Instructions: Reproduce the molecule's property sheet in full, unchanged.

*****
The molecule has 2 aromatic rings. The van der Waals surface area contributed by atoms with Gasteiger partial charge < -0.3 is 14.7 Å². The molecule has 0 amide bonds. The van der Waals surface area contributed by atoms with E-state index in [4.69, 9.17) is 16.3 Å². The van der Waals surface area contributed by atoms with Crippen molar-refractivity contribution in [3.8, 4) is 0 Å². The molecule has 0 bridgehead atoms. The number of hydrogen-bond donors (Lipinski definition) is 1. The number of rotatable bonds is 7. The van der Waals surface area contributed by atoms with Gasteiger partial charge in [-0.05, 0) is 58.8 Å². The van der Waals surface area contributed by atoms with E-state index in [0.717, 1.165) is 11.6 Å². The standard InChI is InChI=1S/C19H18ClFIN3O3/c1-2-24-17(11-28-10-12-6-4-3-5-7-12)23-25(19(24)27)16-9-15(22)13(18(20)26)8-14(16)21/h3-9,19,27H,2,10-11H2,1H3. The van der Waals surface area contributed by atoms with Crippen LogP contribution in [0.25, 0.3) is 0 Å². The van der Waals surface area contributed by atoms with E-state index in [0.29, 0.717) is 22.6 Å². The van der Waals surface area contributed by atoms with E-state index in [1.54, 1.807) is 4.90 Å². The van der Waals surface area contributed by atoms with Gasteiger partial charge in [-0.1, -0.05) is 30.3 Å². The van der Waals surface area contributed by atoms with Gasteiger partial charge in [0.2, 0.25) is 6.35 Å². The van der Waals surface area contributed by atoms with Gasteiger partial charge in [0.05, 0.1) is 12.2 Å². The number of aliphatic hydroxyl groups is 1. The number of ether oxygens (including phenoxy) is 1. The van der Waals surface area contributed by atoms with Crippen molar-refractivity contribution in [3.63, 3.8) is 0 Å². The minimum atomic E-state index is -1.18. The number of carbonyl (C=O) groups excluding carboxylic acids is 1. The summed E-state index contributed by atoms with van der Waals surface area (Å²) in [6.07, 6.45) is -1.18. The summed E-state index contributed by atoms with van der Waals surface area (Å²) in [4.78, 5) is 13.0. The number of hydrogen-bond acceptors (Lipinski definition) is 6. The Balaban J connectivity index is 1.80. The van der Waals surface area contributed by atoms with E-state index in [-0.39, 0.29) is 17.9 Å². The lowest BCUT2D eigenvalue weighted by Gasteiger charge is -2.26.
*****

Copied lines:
The molecule has 2 aromatic rings. The van der Waals surface area contributed by atoms with Gasteiger partial charge < -0.3 is 14.7 Å². The molecule has 0 amide bonds. The van der Waals surface area contributed by atoms with E-state index in [4.69, 9.17) is 16.3 Å². The van der Waals surface area contributed by atoms with Crippen molar-refractivity contribution in [3.8, 4) is 0 Å². The molecule has 0 bridgehead atoms. The number of hydrogen-bond donors (Lipinski definition) is 1. The number of rotatable bonds is 7. The van der Waals surface area contributed by atoms with Gasteiger partial charge in [-0.05, 0) is 58.8 Å². The van der Waals surface area contributed by atoms with E-state index in [0.717, 1.165) is 11.6 Å². The standard InChI is InChI=1S/C19H18ClFIN3O3/c1-2-24-17(11-28-10-12-6-4-3-5-7-12)23-25(19(24)27)16-9-15(22)13(18(20)26)8-14(16)21/h3-9,19,27H,2,10-11H2,1H3. The van der Waals surface area contributed by atoms with Crippen LogP contribution in [0.25, 0.3) is 0 Å². The van der Waals surface area contributed by atoms with E-state index in [0.29, 0.717) is 22.6 Å². The van der Waals surface area contributed by atoms with E-state index in [1.54, 1.807) is 4.90 Å². The van der Waals surface area contributed by atoms with Gasteiger partial charge in [-0.1, -0.05) is 30.3 Å². The van der Waals surface area contributed by atoms with Gasteiger partial charge in [0.2, 0.25) is 6.35 Å². The van der Waals surface area contributed by atoms with Gasteiger partial charge in [0.05, 0.1) is 12.2 Å². The number of aliphatic hydroxyl groups is 1. The number of ether oxygens (including phenoxy) is 1. The van der Waals surface area contributed by atoms with Crippen molar-refractivity contribution in [3.63, 3.8) is 0 Å². The minimum atomic E-state index is -1.18. The number of carbonyl (C=O) groups excluding carboxylic acids is 1. The summed E-state index contributed by atoms with van der Waals surface area (Å²) in [6.07, 6.45) is -1.18. The summed E-state index contributed by atoms with van der Waals surface area (Å²) in [4.78, 5) is 13.0. The number of hydrogen-bond acceptors (Lipinski definition) is 6. The Balaban J connectivity index is 1.80. The van der Waals surface area contributed by atoms with E-state index in [-0.39, 0.29) is 17.9 Å². The lowest BCUT2D eigenvalue weighted by Gasteiger charge is -2.26.